Investigative Strategies
By: Bill E. Branscum
Copyrights 2001 & 2002

This section should rightfully be entitled, “The Private Investigator’s Approach to Frauds & Scams,” because much of what I have to say here does not apply to law enforcement. In fact, the first and most important point I want to make is, we aren’t cops anymore. Private Investigators fail to serve their Client’s best interests if they approach their situation from a law enforcement officer’s perspective.

For those of us who matriculated to the private sector following a law enforcement career, it is important (and often difficult) to remember that:

“We are not law enforcement officers, we are not public servants, saving the world and serving society’s best interests are not our responsibility anymore. Our job is to serve the legitimate interests of our Clients.”

The second point I want to make relates to the nature of the con artists you will be dealing with, and the realistic approach to pursuing your Client’s objectives. Swindlers and grifters are opportunistic sociopaths who prey upon the trust and gullibility of others, feeling nobody’s pain in the process. On the other hand, these people live by their wits, and it would be foolish to underestimate them. Morally reprehensible and devoid of compassion as they may be, they tend to be intelligent, practical and devious.

Personally, I believe that is a good thing. I dread and avoid cases involving the weird, twisted, loony-tune characters of the world like the plague. I’ll deal with Organized Crime, corruption, scams, racketeering and murder - just spare me the obsessed stalkers, and similar nutcases, who ought to be wearing tinfoil hats. Those people are not rational, they can be unpredictably dangerous, and it is impossible to anticipate what they will do.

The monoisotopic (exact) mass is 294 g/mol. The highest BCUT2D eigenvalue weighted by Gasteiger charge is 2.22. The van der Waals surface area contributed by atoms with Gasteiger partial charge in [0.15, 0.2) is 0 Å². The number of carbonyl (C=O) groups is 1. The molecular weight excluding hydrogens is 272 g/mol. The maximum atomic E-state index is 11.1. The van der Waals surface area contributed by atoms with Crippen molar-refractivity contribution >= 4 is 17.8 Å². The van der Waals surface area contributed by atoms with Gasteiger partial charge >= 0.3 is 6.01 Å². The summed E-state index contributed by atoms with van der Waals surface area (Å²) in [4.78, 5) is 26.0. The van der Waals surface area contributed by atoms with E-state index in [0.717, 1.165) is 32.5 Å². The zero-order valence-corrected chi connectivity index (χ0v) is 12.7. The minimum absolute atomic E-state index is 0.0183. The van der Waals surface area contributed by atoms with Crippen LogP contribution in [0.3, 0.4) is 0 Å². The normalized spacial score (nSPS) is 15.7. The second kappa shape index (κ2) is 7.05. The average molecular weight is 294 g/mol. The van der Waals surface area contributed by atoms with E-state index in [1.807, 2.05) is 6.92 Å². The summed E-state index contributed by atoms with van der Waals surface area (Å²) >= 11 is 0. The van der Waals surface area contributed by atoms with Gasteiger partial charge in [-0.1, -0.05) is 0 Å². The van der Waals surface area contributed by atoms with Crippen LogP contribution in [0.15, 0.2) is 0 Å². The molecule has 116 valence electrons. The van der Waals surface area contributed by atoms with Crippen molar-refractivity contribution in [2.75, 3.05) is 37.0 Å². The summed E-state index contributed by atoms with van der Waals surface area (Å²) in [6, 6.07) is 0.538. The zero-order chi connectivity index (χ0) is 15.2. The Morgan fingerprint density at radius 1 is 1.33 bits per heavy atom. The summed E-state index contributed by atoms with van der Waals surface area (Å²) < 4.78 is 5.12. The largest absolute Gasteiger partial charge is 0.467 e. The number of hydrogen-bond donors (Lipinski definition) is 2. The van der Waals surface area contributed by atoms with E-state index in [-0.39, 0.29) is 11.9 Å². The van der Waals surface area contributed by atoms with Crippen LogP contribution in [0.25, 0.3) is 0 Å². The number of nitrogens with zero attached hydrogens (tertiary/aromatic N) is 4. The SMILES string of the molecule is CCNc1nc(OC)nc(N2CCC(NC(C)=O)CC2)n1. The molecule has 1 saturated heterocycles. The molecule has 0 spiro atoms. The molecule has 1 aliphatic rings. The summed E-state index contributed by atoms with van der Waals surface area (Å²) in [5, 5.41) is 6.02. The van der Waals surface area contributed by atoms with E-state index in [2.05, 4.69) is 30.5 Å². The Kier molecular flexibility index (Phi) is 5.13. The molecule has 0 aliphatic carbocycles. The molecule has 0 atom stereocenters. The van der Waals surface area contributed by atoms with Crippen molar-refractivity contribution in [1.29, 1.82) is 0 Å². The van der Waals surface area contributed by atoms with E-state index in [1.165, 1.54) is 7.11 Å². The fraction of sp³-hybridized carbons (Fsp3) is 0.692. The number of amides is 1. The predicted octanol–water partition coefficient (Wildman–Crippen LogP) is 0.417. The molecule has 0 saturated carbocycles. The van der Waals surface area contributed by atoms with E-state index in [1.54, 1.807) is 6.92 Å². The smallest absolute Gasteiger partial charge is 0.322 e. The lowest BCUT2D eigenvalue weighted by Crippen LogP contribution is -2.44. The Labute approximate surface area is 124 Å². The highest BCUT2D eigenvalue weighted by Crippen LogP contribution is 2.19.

Con artists, on the other hand, do what they do for the money, they are businessmen, and they tend to behave rationally. Some have little formal education, but they are all experts in human behavior who have mastered the art of persuasion. They use words as the instruments of deception, and they recognize pleas and/or threats as the manifestations of desperation. Trying to beg, bluff or intimidate a professional swindler is a complete waste of time and energy.

Con artists invariably have a special, circular file for “Demand Letters,” but they may settle a case if it becomes obvious that settlement is their most painless, and cost effective, option. The more professional, methodical, diligent and relentless you are, the more likely your target will be to pay your Client to make you go away.

The third point I want to make in laying the foundation for the discussions that follow is closely related to the first point, and critical with regard to point two.

As Private Investigators, our investigative efforts may very well culminate in case submissions, Cease and Desist Orders, criminal prosecutions, the “winding up” of the criminal enterprise, criminal convictions, jail time, civil penalties, receiverships, etc., just like they did in the good old days. Unfortunately, if it comes to that in these cases, our Clients usually lose whatever hopes they might otherwise have had to collect.